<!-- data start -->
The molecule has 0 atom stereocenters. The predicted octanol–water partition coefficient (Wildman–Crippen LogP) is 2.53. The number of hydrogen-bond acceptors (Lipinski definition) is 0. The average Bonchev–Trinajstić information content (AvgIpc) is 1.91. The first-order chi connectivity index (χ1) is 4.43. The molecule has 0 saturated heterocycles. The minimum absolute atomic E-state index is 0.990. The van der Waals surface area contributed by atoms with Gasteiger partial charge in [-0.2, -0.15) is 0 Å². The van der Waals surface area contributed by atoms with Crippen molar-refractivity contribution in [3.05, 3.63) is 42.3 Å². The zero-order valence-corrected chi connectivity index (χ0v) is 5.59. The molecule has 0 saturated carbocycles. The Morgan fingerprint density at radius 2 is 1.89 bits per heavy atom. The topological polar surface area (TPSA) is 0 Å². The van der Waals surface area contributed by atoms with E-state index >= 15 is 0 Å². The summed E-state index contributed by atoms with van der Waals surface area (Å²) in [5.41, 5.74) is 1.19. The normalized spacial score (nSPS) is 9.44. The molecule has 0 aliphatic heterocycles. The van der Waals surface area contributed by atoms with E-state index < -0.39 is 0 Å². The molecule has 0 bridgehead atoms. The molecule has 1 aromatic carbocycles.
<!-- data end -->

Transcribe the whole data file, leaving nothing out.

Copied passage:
The molecule has 0 atom stereocenters. The predicted octanol–water partition coefficient (Wildman–Crippen LogP) is 2.53. The number of hydrogen-bond acceptors (Lipinski definition) is 0. The average Bonchev–Trinajstić information content (AvgIpc) is 1.91. The first-order chi connectivity index (χ1) is 4.43. The molecule has 0 saturated heterocycles. The minimum absolute atomic E-state index is 0.990. The van der Waals surface area contributed by atoms with Gasteiger partial charge in [-0.2, -0.15) is 0 Å². The van der Waals surface area contributed by atoms with Crippen molar-refractivity contribution in [3.05, 3.63) is 42.3 Å². The zero-order valence-corrected chi connectivity index (χ0v) is 5.59. The molecule has 0 saturated carbocycles. The Morgan fingerprint density at radius 2 is 1.89 bits per heavy atom. The topological polar surface area (TPSA) is 0 Å². The van der Waals surface area contributed by atoms with E-state index >= 15 is 0 Å². The summed E-state index contributed by atoms with van der Waals surface area (Å²) in [5.41, 5.74) is 1.19. The normalized spacial score (nSPS) is 9.44. The molecule has 0 aliphatic heterocycles. The van der Waals surface area contributed by atoms with E-state index < -0.39 is 0 Å². The molecule has 0 bridgehead atoms. The molecule has 1 aromatic carbocycles.